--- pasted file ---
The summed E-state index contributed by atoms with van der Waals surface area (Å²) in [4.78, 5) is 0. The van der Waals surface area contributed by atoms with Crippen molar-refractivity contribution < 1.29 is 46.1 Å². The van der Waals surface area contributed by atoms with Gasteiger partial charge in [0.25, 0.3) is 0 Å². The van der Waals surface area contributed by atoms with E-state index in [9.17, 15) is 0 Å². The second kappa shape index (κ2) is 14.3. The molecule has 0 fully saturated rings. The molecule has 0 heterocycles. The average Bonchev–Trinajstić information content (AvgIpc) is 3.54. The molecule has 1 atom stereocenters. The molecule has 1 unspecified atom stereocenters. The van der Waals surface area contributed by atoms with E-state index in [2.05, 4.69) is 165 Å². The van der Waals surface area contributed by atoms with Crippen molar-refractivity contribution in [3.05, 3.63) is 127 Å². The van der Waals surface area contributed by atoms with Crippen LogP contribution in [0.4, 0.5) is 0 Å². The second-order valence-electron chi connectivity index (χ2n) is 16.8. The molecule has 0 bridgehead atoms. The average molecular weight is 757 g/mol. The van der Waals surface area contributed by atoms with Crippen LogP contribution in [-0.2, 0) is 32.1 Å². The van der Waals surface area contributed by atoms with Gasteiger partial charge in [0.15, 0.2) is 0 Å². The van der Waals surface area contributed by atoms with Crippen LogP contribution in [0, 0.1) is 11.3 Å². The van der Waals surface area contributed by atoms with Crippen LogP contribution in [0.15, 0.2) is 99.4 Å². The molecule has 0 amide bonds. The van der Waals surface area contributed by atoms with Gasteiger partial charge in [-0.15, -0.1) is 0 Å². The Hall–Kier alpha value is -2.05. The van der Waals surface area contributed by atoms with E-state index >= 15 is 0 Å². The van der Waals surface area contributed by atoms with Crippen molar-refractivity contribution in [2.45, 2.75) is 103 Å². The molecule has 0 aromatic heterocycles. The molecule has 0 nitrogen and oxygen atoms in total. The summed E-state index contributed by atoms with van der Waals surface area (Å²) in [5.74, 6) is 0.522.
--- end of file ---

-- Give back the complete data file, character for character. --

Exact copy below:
The summed E-state index contributed by atoms with van der Waals surface area (Å²) in [4.78, 5) is 0. The van der Waals surface area contributed by atoms with Crippen molar-refractivity contribution < 1.29 is 46.1 Å². The van der Waals surface area contributed by atoms with Gasteiger partial charge in [0.25, 0.3) is 0 Å². The van der Waals surface area contributed by atoms with E-state index in [9.17, 15) is 0 Å². The second kappa shape index (κ2) is 14.3. The molecule has 0 fully saturated rings. The molecule has 0 heterocycles. The average Bonchev–Trinajstić information content (AvgIpc) is 3.54. The molecule has 1 atom stereocenters. The molecule has 1 unspecified atom stereocenters. The van der Waals surface area contributed by atoms with E-state index in [2.05, 4.69) is 165 Å². The van der Waals surface area contributed by atoms with Crippen molar-refractivity contribution in [3.05, 3.63) is 127 Å². The van der Waals surface area contributed by atoms with Crippen LogP contribution in [0.4, 0.5) is 0 Å². The second-order valence-electron chi connectivity index (χ2n) is 16.8. The molecule has 0 bridgehead atoms. The average molecular weight is 757 g/mol. The van der Waals surface area contributed by atoms with Crippen LogP contribution in [-0.2, 0) is 32.1 Å². The van der Waals surface area contributed by atoms with Gasteiger partial charge in [0.15, 0.2) is 0 Å². The van der Waals surface area contributed by atoms with Crippen LogP contribution in [0, 0.1) is 11.3 Å². The van der Waals surface area contributed by atoms with Crippen LogP contribution in [0.15, 0.2) is 99.4 Å². The molecule has 0 amide bonds. The van der Waals surface area contributed by atoms with Gasteiger partial charge in [-0.15, -0.1) is 0 Å². The Hall–Kier alpha value is -2.05. The van der Waals surface area contributed by atoms with E-state index >= 15 is 0 Å². The van der Waals surface area contributed by atoms with Crippen molar-refractivity contribution in [2.45, 2.75) is 103 Å². The molecule has 0 aromatic heterocycles. The molecule has 0 nitrogen and oxygen atoms in total. The summed E-state index contributed by atoms with van der Waals surface area (Å²) in [5.74, 6) is 0.522.